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Muslim fashion designer was first to introduce leather shoes to UK Royals

Aura Soltana, a young Tatar slave-girl, who later became fashion advisor to Queen Elizabeth I was gifted to her

Sunday September 12, 2021 5:50 PM, ummid.com News Network

Buckingham Palace

[Buckingham Palace London - the official residence of the UK Royal family.]

London: From a comon and popular footwear to now becoming a sign of prosperity and privilege, leather shoes were first introduced to the British Royal family by a Muslim fashion designer, a media report has claimed.

British royals were not accustomed to leather shoes till Aura Soltana, an orphan described in palace records as a war prize who was captured as a child became the fashion advisor of Queen Elizabeth I, My London said in a report.

“Despite being brought to the palace as a slave, she was certainly well looked-after. She was known for wearing dresses of Granadan silk and was the owner of several shoes made of Spanish leather”, the news portal said.

“Even Queen Elizabeth I herself did not wear leather shoes at the time, as her shoes were often made of velvet. It wasn’t until Aura, or Ipolitan, started working as the Queen’s personal fashion advisor that the Queen started wearing Spanish leather herself”, the report said.

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Aura Soltana, a young Tatar slave-girl, thought to be of Nogai stock, was gifted to Queen Elizabeth I by a 29-year-old Leicester man by the name of Anthony Jenkinson.

Jenkinson was sent to Moscow as part of the famous Muscovy Company, which was founded in 1551 to encourage commercial ties between England and the Russian Tsardom.

 

Jenkinson and others then sailed across the Caspian into the lands of Persia. They made it as far as Bukhara, which is today located in Uzbekistan.

While their aim was to eventually penetrate the markets of China and India, they decided to turn back after realising the road was too dangerous to continue down, and they departed from Persia with very little to show for their expedition.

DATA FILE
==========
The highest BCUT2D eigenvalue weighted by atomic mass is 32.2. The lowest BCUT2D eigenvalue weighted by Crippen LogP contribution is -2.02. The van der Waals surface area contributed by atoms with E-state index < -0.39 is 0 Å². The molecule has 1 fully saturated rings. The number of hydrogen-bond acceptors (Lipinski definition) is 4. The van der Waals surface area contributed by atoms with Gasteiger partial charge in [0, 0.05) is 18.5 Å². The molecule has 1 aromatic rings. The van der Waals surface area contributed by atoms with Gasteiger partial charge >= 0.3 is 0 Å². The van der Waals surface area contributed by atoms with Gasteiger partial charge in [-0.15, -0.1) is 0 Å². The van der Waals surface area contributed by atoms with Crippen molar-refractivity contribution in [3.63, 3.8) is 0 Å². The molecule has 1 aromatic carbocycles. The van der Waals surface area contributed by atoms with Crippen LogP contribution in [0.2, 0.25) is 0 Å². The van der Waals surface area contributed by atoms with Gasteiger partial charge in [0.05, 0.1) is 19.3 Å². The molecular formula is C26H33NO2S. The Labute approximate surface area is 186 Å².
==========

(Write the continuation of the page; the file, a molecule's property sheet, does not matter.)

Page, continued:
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On the way back to Moscow, Jenkinson and his men disembarked in Astrakhan, a former Tatar stronghold on the north-western coast of the Caspian that just two years earlier had been ransacked by the armies of Russian Tsar Ivan the Terrible.

"There, Jenkinson was gifted with a young Tatar slave-girl, thought to be of Nogai stock, whose name is recorded in history books as Aura Soltana", the report said.

"Not much is known of Aura, but Jenkinson is referenced as boasting that he had bought her for the price of "a loaf of bread worth sixpence in England" and that he had renamed her Anna", the report said.

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It is believed that after bringing Aura back with him to Moscow, Jenkinson then returned to England in 1560 and presented her as an offering to his queen.

Aura was mentioned in a ledger of Elizabeth’s servants has being “dear and well-beloved”, and she continued to be mentioned up until the end of the 1560s in a court order for a skinner by the name of Adam Bland to provide rabbit fur for her damask cloak.

Historian Jerry Brotton has done well to document Aura’s story in his 2016 book “The Sultan and the Queen: The Untold Story of Elizabeth and Islam”, yet at the same time her life is still clouded in mystery.


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